Sun Country

Sun Country Pilots
Sun Country’s fleet of 30 B-737NGs, with more aircraft leased seasonally, now includes 12 Amazon B-737BCF freighters.

With the pilot group’s contract amendable on Oct. 31, 2020, and the expectation that bargaining would begin early, the pilots’ Master Executive Council (MEC) kicked off last year focused on preparing for Section 6 negotiations. The company began 2020 considering a new ownership structure, including potentially offering shares to the public.

MEC leaders were ready to negotiate a modern contract to reflect the newly designed, modern airline Sun Country has transformed into over the last few years, including achieving historic profits. They expanded their committee structure, which allowed volunteers to get up to speed before bargaining, reinvigorated the Pilot-to-Pilot program with an emphasis on contract education, and were well under way with strategic planning and a pilot survey.

Then came March, and with it the World Health Organization’s announcement of the COVID-19 pandemic.

With their earlier plans delayed, the MEC and the company set to work solving problems in a spirit of cooperation designed to ensure they would both emerge from the crisis to again seek their previous goals. As travel demand plummeted and furloughs seemed imminent, the MEC and the Negotiating Committee worked tirelessly with the company to come up with solutions that would protect the pilots while also keeping the airline afloat. In early April, the Negotiating Committee announced it had reached an agreement with the company on a program to offer voluntary, paid leaves—enhanced company leaves (ECLs)—for the five-month period of May through September.

The ECL program, the Coronavirus Aid, Relief, and Economic Security Act, and the late-April scheduled start of cargo flying for Amazon provided a much-needed lifeline for Sun Country that aided in mitigating furloughs.

As the fall approached, things were looking up. The airline’s diverse flying, which includes commercial, military, charter, and cargo, got a boost when the company booked several Major League Soccer charters. Commercial demand also increased slightly, and the airline took its last few aircraft out of short-term storage. In late fall, the company announced it was hiring and scheduled training classes for November and December.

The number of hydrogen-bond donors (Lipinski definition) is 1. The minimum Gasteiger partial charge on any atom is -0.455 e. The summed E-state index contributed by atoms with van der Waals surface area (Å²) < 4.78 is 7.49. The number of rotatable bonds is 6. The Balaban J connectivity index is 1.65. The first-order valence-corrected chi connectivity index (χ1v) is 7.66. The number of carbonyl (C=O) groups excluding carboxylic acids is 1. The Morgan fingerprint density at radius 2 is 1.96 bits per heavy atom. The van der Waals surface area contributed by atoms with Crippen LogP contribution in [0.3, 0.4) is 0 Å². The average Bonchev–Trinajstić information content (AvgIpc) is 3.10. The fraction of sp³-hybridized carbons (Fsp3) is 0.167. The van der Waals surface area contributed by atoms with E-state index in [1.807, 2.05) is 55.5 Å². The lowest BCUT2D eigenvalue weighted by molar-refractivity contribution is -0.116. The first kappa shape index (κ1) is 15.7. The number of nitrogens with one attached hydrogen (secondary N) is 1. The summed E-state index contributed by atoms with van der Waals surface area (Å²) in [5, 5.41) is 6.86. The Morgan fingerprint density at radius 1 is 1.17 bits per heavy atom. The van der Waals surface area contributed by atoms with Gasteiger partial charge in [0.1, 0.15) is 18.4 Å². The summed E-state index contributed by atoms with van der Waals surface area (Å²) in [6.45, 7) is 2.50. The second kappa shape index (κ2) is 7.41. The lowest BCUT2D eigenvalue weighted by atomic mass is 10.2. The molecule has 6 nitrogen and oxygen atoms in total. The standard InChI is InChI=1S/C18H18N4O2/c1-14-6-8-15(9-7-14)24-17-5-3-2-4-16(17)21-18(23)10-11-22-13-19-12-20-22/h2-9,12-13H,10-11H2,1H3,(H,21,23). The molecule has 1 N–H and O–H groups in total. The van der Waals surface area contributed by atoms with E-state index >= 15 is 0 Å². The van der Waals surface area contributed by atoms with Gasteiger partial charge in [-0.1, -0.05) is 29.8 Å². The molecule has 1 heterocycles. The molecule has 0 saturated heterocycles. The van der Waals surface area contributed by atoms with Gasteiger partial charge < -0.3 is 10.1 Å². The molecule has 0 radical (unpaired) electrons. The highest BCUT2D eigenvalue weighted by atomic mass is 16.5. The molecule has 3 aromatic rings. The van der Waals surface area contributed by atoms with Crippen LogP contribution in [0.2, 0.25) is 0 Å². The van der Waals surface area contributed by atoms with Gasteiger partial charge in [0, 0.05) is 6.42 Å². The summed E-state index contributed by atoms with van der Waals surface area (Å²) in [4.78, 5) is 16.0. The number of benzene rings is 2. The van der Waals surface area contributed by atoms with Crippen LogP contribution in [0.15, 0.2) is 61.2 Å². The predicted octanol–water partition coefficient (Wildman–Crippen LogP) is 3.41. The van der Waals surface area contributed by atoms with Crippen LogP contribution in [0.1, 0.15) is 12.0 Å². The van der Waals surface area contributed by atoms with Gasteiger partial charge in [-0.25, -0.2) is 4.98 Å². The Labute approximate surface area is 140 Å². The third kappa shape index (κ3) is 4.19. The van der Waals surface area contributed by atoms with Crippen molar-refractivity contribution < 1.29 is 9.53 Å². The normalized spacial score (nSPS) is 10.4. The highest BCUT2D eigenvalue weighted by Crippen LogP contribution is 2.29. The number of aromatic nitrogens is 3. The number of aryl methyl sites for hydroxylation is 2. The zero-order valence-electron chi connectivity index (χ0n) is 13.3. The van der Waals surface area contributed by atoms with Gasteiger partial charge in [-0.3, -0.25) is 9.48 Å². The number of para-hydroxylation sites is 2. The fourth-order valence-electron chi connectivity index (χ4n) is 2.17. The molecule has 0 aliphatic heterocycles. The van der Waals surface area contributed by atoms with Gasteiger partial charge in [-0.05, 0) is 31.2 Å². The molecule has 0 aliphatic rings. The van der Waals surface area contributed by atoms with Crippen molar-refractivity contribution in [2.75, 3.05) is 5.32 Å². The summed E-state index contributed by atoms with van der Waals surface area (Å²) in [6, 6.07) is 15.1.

Though the ECL program expired on October 1, the Negotiating Committee worked with the company on an arrangement that allows a limited number of hardship leaves for pilots with underlying health issues or who experience other difficulties related to COVID-19. The arrangement also allows those pilots to continue accruing seniority and longevity and to retain all other benefits to which they’re entitled.

The diversity of Sun Country’s business put the MEC in a better position relative to many other airlines regarding negotiations. While the MEC didn’t serve a Section 6 opener as had been expected, it saw significant opportunities to work with the company to negotiate mutually beneficial solutions to the nonstop issues that arose throughout the second half of 2020.

While Sun Country’s future is growing brighter as the country and the aviation industry seek to edge out from under the pandemic’s effects, there are significant challenges ahead for the pilots. They continue to work under an outdated contract that doesn’t suit the airline’s current business model, and their pay rates, retirement contributions, commuter policies, and work rules lag behind the industry standard.

Pay is still among the lowest in the industry for narrowbody pilots, with captain pay topping out at $202 per hour after 14 years, and first officer pay that starts at $52 per hour and tops out at $135 per hour.

“The rules in the current contract were written for an airline that no longer exists. Both sides will benefit from a modern pilot contract with modern terms,” said Capt. Brian Lethert, the pilots’ MEC chair.